FIGS. 3 and 9 each represent a ring 11 comprising a crown 32 in radial projection. The crown 32 has the advantage of constituting a part with larger dimensions than the serrated part of ring 11 and this advantageously facilitates gripping and manipulation during mounting of anchoring systems 6a, 6b. Moreover, crown 32 also acts advantageously as a wear and tear preventing element and is interspersed between collar 5 and reinforcement 4, so as to prevent rubbing between these two elements, during rotation of collar 5 about its transverse axis. This crown 32 improves its functioning but is not indispensable.
Both embodiments enable the axis of collar 5 (FIGS. 5 and 6) to be inclined towards the inside or towards the outside of the foot with respect to the median vertical plane P of the foot, by an angle α. This angle α is limited by the lengths la, lb of oblong grooves 8 of collar 5, this length fixing the vertical path of ring 11.
One can thus choose a large range of variation of the angle α by providing an oblong groove 8 with considerable length la or lb, or conversely, a small range of variation of angle α by providing a small length la or lb.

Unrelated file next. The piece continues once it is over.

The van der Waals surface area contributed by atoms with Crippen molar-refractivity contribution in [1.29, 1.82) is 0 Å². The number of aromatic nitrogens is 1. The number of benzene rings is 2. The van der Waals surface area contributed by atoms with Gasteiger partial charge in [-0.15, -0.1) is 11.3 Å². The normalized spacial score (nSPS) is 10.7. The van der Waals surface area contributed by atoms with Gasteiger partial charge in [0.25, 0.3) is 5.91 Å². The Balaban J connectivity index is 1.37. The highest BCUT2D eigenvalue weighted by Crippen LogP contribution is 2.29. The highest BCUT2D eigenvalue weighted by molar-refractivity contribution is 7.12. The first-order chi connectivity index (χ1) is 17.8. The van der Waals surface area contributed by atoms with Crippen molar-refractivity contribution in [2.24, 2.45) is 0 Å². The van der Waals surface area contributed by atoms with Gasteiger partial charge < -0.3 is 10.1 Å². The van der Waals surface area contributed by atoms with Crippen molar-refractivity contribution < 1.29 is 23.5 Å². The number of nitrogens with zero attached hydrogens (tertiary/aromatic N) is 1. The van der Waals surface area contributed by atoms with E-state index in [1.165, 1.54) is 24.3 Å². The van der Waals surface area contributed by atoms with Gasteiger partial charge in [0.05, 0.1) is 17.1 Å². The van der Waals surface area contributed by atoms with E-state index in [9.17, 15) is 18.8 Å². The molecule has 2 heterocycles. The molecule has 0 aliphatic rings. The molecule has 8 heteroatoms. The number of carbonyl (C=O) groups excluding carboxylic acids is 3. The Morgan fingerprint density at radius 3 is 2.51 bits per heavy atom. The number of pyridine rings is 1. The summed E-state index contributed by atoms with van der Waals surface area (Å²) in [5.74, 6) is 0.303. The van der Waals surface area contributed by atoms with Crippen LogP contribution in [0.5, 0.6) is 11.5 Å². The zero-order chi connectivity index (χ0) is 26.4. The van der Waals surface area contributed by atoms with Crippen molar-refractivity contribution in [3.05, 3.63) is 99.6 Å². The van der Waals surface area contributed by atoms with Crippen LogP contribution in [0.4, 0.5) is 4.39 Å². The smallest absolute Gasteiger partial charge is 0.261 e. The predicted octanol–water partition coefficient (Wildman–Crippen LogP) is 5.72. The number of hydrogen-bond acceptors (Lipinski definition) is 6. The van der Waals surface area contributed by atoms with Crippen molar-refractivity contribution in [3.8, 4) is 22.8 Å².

It is advantageous to provide for example a range of approximately 10° divided into 5° towards the outside and 5° towards the inside, corresponding to the range covered by the morphology of the users.
Moreover, one can provide oblong grooves 8 of length la and lb that are different for the external side 33b and internal side 33a of collar 5. One can also have a journal axis of the internal side 33a or external side 33b of collar 5 without an anchoring system 6a, 6b of the type described, but only enabling rotation along a transverse axis of side 33a, 33b of collar 5, the adjustment of the angular position of collar 5 occurring thus on a single internal or external side 33a, 33b of collar 5, where the anchoring system 6a, 6b is located.
On the other hand, the ratio between the number of teeth of the indentations 9 along the length la, lb of oblong groove 8 determines the precision of adjustment of the vertical position of side 33a, 33b of collar 5. Thus, the greater this ratio, the more precise the adjustment, the positions being very close to one another and this, of course, has the advantage of enabling precise adjustment by the user.